A recent survey conducted by Accenture found that over the past year, roughly one in three targeted attacks resulted in an actual security breach. When you consider that the average company faces more than one hundred focused attacks launched against them every year, these numbers are alarming. This equates to more than 30 successful data breaches every year against a single company, with just one data breach having the potential to result in millions of dollars in losses.
If these numbers weren’t worrisome enough, Accenture found that these successful attacks were launched against companies that had significant security controls in place. These were companies that thought they were protected.
Misconceptions at the highest levels
Despite evidence to the contrary, three out of four security executives who responded to the Accenture survey feel confident in their ability to protect their enterprises against the rising flood of attacks. Yet, that is not the most startling statistic that came from the survey. What is more troubling is that, while respondents agree that internal breaches have the greatest impact, 58 percent still prioritize their efforts and budget on perimeter security controls, instead of addressing the higher-risk internal threat. If given additional dollars to spend on security, up to 54 percent would spend those extra dollars on more of the same things they are currently doing.
The truth is, the old way of thinking has to go if you are to become serious about security. The mindset now needs to be to assume that attackers are already in your systems. Evidence shows this, and it needs to be addressed—by limiting access to key information in your organization.
The more control you have over who has access to sensitive and confidential data, the more control you have over how much damage can be done when a user account is used for malicious activity. Not only does this protect your data against insider threats, but less damage is done when a targeted attack is successful. Because remediation and loss of business are two of the biggest costs you will face after a data breach, being able to limit what is leaked can keep your business moving.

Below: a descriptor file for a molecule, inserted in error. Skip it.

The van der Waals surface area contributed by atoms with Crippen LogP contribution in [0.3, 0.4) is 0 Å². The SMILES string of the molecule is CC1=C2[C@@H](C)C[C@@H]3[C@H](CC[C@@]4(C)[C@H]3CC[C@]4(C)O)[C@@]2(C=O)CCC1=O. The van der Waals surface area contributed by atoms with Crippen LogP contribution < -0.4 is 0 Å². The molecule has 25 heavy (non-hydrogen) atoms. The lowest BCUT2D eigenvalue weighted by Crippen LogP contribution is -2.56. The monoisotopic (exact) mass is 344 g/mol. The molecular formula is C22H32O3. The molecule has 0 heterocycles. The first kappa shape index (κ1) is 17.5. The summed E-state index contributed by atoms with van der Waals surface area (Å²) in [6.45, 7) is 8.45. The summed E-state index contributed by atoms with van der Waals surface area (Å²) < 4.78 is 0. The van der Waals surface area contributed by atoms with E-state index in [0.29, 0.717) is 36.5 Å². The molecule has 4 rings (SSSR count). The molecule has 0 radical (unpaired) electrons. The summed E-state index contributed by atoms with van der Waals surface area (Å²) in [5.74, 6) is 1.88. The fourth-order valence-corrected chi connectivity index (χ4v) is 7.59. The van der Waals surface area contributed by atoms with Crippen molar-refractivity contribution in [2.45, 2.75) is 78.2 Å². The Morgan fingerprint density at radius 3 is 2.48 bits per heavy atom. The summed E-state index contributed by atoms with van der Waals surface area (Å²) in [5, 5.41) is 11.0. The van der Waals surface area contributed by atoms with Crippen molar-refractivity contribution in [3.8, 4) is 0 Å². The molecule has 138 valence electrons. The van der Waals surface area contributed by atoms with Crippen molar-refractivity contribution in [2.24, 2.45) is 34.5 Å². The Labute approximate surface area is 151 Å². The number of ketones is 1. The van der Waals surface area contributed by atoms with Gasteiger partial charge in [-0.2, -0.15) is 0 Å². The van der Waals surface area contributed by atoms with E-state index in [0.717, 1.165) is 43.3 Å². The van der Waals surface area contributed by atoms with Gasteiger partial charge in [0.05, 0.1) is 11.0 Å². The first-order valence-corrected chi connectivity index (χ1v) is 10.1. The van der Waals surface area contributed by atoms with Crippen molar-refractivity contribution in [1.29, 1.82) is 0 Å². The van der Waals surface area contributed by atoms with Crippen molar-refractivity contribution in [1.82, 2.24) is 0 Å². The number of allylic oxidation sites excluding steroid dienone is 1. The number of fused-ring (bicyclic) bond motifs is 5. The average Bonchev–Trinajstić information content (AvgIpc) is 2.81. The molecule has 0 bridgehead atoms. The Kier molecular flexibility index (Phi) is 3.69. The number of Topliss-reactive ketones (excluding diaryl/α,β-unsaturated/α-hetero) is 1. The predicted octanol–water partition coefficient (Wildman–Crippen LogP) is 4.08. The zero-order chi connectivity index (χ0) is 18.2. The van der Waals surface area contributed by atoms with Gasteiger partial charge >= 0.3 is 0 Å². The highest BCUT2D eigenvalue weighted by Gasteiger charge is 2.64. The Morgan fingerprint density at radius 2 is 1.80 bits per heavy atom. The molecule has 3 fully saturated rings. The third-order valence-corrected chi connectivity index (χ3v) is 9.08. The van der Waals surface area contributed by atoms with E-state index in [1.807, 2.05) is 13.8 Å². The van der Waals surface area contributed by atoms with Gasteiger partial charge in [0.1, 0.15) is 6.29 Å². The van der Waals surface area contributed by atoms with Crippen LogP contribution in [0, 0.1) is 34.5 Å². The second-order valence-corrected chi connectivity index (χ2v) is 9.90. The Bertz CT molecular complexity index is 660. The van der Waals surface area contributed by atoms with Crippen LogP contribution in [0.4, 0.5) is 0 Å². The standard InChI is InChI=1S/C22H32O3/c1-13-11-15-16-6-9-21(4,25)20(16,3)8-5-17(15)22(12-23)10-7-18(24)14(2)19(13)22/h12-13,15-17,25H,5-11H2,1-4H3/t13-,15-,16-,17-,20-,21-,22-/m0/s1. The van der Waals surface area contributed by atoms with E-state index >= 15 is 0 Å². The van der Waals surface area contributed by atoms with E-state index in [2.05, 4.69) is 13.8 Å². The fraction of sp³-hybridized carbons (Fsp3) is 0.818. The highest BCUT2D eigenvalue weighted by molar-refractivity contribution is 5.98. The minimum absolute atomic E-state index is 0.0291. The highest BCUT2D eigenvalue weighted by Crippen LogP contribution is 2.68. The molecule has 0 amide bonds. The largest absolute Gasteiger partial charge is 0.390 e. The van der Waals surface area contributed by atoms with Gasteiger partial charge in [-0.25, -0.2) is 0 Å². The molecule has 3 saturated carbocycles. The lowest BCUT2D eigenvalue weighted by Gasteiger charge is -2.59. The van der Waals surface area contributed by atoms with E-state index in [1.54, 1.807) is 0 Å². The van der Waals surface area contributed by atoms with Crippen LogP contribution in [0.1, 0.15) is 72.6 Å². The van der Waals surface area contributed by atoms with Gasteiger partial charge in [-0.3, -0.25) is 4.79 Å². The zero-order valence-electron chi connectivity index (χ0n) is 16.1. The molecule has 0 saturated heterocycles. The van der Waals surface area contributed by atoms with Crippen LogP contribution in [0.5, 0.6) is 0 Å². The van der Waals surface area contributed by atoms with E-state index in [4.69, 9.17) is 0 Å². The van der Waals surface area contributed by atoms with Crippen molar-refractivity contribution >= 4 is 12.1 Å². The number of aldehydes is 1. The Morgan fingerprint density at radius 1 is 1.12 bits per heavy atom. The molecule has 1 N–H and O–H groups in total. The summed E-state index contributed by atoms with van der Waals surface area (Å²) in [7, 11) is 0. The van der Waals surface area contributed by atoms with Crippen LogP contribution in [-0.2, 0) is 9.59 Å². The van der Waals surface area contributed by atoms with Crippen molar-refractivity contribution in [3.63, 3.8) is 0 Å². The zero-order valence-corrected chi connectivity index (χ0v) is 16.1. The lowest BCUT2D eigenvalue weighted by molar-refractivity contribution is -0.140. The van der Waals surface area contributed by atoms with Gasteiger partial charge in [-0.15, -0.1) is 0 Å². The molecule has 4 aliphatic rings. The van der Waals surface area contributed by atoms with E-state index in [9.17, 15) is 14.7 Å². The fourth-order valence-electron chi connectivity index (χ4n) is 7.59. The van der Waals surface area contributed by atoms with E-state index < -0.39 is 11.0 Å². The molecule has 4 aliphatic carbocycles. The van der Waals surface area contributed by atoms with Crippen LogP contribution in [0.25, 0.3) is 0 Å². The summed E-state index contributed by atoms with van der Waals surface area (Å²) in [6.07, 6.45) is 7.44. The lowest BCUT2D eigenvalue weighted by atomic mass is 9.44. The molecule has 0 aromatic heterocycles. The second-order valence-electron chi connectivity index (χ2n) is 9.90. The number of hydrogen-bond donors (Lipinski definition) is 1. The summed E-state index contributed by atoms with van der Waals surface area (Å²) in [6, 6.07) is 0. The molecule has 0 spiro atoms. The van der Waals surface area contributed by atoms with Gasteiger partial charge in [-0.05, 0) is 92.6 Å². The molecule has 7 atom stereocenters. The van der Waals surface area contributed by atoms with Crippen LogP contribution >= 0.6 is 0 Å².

Modern identity and access management (IAM) solutions help limit who has access to data in your organization. While there are some who believe that their single sign-on solution is an IAM solution, a full IAM solution provides much more:
Provisioning of accounts is easier through automation that removes human errors so that correct privileges are assigned.
Deprovisioning is easy and complete. All accounts are automatically revoked when an employee is removed from the system of record.
User accounts for contingent workers are easily provisioned with the proper access, and this is often managed by the hiring manager. There is no need for ad-hoc workarounds while these external workers wait for account setup and configuration.
One-size fits all approaches to multi-factor authentication (MFA) become unnecessary. MFA can be set depending on the person, the origin of the log-in, the device used, the hours that the login takes place, or the data that the user is trying to access.
Security won’t become any better until decision-makers understand the source of threats. While it is important to secure the perimeter, you need to start looking inside of your organization as well. Monitoring for unusual activity and ensuring that only the necessary people have access to sensitive information can minimize the damage that attackers already lurking within your systems will cause.